Alpine Linux with root on ZFS with native encryption

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Setting up Alpine Linux using ZFS with a pool that uses ZFS' native encryption capabilities

Download

Download the extended release from https://www.alpinelinux.org/downloads/ as only it contains the zfs kernel mods at the time of this writing (2020.07.10)

Write it to a USB and boot from it.

Initial setup

Run the following

   setup-alpine

Answer all the questions, and hit ctrl-c when promted for what disk you'd like to use.

OPTIONAL

This section is optional and it assumes internet connectivity. You may enable sshd so you can ssh into the box and copy and paste the rest of the commands into my terminal window from these instructions.

Edit `/etc/ssh/sshd_config` and search for `Permit`. Change the value after `PermitRootLogin` to read `yes`

save and exit to shell. Run `service sshd restart`

Now you can ssh in as root. Do not forget to go back and comment this line out when you're done since it will be enabled on your resulting machine. You will be reminded again at the end of this doc.

Add needed packages

   apk add zfs sfdisk e2fsprogs syslinux

Create our partitions

We're assuming `/dev/sda` here and in the rest of the document but you can use whatever you need to. To see a list, type: `sfdisk -l`

   echo -e "/dev/sda1: start=1M,size=100M,bootable\n/dev/sda2: start=101M" | sfdisk --quiet --label dos /dev/sda

Create device nodes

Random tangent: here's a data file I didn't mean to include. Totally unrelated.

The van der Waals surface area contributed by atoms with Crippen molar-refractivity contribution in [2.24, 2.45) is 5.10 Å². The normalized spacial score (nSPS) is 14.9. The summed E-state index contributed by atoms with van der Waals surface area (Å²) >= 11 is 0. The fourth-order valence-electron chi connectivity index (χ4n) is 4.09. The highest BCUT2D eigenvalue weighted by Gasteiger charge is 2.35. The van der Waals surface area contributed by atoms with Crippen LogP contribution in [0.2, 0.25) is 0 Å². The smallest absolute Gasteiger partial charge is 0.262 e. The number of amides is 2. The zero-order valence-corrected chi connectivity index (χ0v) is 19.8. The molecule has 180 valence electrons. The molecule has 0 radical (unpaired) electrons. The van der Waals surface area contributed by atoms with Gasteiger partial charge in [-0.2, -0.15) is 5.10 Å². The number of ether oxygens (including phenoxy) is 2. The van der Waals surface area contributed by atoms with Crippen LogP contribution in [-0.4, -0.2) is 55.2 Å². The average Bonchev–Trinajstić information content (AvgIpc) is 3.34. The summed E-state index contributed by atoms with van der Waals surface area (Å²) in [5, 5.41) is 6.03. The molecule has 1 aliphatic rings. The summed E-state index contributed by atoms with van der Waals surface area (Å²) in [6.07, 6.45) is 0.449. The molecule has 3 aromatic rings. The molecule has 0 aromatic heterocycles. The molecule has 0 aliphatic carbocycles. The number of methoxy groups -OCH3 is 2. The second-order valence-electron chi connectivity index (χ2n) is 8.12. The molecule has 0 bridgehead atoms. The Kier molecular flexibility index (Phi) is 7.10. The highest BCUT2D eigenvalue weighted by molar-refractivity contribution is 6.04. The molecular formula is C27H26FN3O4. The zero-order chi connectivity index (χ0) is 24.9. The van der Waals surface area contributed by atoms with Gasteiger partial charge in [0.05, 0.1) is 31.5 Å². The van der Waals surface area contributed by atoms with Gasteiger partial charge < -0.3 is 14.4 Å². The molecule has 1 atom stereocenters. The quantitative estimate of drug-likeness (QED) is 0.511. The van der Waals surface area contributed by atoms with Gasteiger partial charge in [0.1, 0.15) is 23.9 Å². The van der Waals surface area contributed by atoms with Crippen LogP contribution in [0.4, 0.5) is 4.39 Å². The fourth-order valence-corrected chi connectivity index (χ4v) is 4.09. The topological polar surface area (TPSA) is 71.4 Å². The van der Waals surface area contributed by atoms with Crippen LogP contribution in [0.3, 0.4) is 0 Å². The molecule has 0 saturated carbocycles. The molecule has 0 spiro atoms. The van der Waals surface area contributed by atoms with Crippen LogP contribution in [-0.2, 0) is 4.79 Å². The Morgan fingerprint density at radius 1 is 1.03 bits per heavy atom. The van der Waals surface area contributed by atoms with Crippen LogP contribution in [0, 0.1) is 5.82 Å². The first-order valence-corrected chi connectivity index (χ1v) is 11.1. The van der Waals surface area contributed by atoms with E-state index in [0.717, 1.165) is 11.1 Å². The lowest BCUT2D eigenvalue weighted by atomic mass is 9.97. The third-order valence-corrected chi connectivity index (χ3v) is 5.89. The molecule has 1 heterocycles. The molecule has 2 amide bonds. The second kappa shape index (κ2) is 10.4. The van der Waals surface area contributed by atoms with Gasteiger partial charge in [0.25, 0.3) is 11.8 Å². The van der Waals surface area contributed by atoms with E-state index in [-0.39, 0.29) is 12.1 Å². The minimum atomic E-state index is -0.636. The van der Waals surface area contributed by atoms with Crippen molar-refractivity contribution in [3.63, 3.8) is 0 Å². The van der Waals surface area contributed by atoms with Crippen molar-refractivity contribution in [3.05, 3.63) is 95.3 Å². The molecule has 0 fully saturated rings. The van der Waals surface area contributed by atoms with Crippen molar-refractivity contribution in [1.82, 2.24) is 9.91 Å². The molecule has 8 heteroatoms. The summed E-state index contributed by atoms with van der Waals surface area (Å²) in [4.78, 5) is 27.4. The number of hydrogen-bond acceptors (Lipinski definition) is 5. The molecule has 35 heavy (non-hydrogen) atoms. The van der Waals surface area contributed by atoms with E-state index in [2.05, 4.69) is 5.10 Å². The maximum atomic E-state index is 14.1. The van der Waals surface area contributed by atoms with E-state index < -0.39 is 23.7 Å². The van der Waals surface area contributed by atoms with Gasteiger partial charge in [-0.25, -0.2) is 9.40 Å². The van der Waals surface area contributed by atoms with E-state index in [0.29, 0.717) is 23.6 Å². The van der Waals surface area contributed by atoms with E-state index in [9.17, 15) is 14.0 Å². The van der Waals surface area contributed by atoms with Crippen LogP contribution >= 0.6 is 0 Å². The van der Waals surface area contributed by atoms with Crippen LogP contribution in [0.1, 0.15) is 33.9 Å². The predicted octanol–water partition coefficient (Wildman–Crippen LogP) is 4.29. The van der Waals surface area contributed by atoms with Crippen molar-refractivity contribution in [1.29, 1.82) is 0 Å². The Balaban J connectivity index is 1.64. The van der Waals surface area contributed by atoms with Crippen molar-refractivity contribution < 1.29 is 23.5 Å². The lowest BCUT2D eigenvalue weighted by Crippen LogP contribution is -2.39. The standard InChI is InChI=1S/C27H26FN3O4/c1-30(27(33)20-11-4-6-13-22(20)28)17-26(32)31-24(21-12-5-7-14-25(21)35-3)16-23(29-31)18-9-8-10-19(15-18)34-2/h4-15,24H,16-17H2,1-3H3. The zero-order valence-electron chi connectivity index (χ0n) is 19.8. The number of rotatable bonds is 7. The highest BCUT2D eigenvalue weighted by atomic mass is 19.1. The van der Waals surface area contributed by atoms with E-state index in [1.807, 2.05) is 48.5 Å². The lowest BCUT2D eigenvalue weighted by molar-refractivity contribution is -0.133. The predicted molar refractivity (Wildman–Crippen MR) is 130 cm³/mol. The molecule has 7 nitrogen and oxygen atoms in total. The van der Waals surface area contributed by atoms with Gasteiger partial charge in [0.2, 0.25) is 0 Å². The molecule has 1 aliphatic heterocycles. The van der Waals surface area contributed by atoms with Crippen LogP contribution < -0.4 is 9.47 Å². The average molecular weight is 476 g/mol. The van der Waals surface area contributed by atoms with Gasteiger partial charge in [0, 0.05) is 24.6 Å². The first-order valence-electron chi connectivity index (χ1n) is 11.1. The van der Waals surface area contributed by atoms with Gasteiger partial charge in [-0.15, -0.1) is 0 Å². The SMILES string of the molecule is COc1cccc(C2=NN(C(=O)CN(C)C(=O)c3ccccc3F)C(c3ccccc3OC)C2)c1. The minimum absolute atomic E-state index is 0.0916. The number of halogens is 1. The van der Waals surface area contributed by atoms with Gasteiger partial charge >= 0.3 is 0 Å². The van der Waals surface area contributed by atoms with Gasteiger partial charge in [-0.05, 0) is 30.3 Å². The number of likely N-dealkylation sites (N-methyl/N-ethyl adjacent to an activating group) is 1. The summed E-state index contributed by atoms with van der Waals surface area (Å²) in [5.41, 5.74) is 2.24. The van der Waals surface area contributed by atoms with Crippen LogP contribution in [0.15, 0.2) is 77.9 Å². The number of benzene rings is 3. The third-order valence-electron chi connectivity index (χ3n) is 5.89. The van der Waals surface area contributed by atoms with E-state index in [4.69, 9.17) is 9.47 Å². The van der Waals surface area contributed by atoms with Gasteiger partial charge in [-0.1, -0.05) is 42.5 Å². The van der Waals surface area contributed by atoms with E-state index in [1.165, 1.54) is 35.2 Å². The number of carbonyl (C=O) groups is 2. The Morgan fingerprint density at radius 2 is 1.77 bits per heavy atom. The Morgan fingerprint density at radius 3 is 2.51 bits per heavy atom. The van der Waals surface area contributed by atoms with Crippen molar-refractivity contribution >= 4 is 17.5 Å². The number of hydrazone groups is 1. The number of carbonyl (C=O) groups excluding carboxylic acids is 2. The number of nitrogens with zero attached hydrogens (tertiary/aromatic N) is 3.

mdev -s

Create the /boot filesystem

   mkfs.ext4 /dev/sda1

Create the root filesystem using zfs

   modprobe zfs
   zpool create -f -o ashift=12 \
       -O acltype=posixacl -O canmount=off -O compression=lz4 \
       -O dnodesize=auto -O normalization=formD -O relatime=on -O xattr=sa \
       -O encryption=aes-256-gcm -O keylocation=prompt -O keyformat=passphrase \
       -O mountpoint=/ -R /mnt \
       rpool /dev/sda2

You will have to enter your passphrase at this point. Choose wisely, as your passphrase is most likely the weakest link in this setup.

A few notes on the options supplied to zpool:

- `ashift=12` is recommended here because many drives today have 4KiB (or larger) physical sectors, even though they present 512B logical sectors

- `acltype=posixacl` enables POSIX ACLs globally

- `normalization=formD` eliminates some corner cases relating to UTF-8 filename normalization. It also enables `utf8only=on`, meaning that only files with valid UTF-8 filenames will be accepted.

- `xattr=sa` vastly improves the performance of extended attributes, but is Linux-only. If you care about using this pool on other OpenZFS implementation don't specify this option.

After completing this, confirm that the pool has been created:

   # zpool status

Should return something like:

     pool: rpool
    state: ONLINE
     scan: none requested
   config:
       NAME        STATE     READ WRITE CKSUM
       rpool       ONLINE       0     0     0
         sda2      ONLINE       0     0     0
   errors: No known data errors

Create the required datasets and mount root

   zfs create -o mountpoint=none -o canmount=off rpool/ROOT
   zfs create -o mountpoint=legacy rpool/ROOT/alpine
   mount -t zfs rpool/ROOT/alpine /mnt/

Mount the `/boot` filesystem

   mkdir /mnt/boot/
   mount -t ext4 /dev/sda1 /mnt/boot/

Enable ZFS' services

   rc-update add zfs-import sysinit
   rc-update add zfs-mount sysinit

Install Alpine Linux

   setup-disk /mnt
   dd if=/usr/share/syslinux/mbr.bin of=/dev/sda # write mbr so we can boot


Reboot and enjoy!

😉

NOTE: If you went with the optional step, be sure to disable root login after you reboot.